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don't need to hear this in my house. three days later they were gone. >> this seems not just anti-social but almost in a way she's putting herself in a place where people can't reach her, people who love her can't reach her and you kind of see this in the other characters that you're following. >> absolutely. isolation is a big side effect of ptsd. there's a real tendency to shut people out. unfortunately that kind of creates a negative feedback loop and can exacerbate the other symptoms. one of the things that is definitely common is they've all gone through these period of isolation and you've all come out and reengaged with communities in different ways. >> absolutely. >> tell me what was the turning point? what was rock bottom for you? >> one day i noticed that i was just drinking every day from
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11:00. that's when i think my mom noticed there was something seriously wrong with me. so she came to washington, d.c. from san antonio. and i made our differences of opinion an excuse to separate our accommodations. so i got her an apartment so i could like put her out. >> physically put her at a distance. >> exactly. i said i'll support you, i'll take care of you but i wanted to be home alone so i can drink and be depressed. i didn't want anyone to tell me what's wrong with you. i didn't want anyone to get in my way of fall into this rabbit hole. and i remember the day before i hit rock bottom, she came by to see me and she knocked on the door and she said i've been calling you and you don't answer the phone. i said, mom, can you just leave? sorry.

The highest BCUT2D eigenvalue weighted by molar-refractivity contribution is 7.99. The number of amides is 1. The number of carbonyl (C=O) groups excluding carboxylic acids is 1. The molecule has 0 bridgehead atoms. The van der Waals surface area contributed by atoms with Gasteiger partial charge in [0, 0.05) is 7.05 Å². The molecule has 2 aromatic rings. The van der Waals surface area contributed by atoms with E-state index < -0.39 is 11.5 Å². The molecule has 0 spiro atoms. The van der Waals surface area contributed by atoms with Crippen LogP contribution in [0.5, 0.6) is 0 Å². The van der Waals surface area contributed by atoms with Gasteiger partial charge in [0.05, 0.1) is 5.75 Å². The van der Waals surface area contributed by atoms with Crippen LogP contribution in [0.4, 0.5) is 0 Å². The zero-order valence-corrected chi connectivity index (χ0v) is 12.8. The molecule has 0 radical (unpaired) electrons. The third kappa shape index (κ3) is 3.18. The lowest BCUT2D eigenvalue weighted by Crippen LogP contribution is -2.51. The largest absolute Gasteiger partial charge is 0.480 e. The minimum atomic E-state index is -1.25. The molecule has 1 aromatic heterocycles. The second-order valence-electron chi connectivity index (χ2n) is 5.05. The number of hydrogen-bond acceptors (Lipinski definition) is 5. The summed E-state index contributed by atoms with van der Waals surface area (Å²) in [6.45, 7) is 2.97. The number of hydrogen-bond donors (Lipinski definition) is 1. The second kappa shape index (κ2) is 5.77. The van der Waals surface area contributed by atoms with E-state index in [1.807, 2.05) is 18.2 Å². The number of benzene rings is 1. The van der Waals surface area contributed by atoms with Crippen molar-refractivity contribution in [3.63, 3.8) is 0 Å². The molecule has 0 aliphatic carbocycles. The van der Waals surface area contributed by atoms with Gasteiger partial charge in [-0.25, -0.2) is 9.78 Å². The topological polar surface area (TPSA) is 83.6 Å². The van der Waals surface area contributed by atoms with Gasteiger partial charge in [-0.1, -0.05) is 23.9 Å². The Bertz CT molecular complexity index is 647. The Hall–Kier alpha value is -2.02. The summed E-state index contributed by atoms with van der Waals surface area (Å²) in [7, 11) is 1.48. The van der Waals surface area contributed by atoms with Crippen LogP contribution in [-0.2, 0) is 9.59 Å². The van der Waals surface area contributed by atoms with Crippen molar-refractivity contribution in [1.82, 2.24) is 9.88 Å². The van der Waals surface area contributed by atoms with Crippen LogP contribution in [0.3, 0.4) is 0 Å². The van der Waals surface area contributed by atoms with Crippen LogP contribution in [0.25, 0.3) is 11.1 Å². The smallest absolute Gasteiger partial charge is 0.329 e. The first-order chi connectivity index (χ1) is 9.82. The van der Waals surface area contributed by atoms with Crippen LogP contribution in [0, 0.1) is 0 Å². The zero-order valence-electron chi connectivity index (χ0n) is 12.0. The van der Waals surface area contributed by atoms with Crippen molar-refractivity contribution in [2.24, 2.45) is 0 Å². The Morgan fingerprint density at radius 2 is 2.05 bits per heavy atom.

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sorry. >> it's okay. what made you realize that this was not the right path, that there was something better? >> so the next day was one of the worst days, you know. i remember i had a bottle of honey jack daniels. it was a whole bottle. and i started drinking around 10:00 a.m. and by, i think sometime around 2:00 or 3:00 in the afternoon i had already blacked out. >> had you ever thought of taking your own life? >> yes. >> were you ashamed of feeling this way? >> i was. >> why? >> because i couldn't build any relationshi relationships. you can't go walk up to someone and say, by the way, i just want you to know that i have post-traumatic stress and i
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could lash out at any second. it's okay, i will be fine in two minutes. but you can tell someone i have cancer and i'm going to do chemo next week. >> and they'll accept you for that. >> but they won't accept you for this person who something triggers with every inconsistency. inconsistency is one of my triggers. if you are halate to a date, i' already sick. so i figure there's something seriously wrong with me. and that day that everything just kind of went black, i felt most ashamed. my mom came to the hospital. i promised myself that that day was never going to define me. and i've been hiding that story for so long until lauren came to me and wanted to tell the story.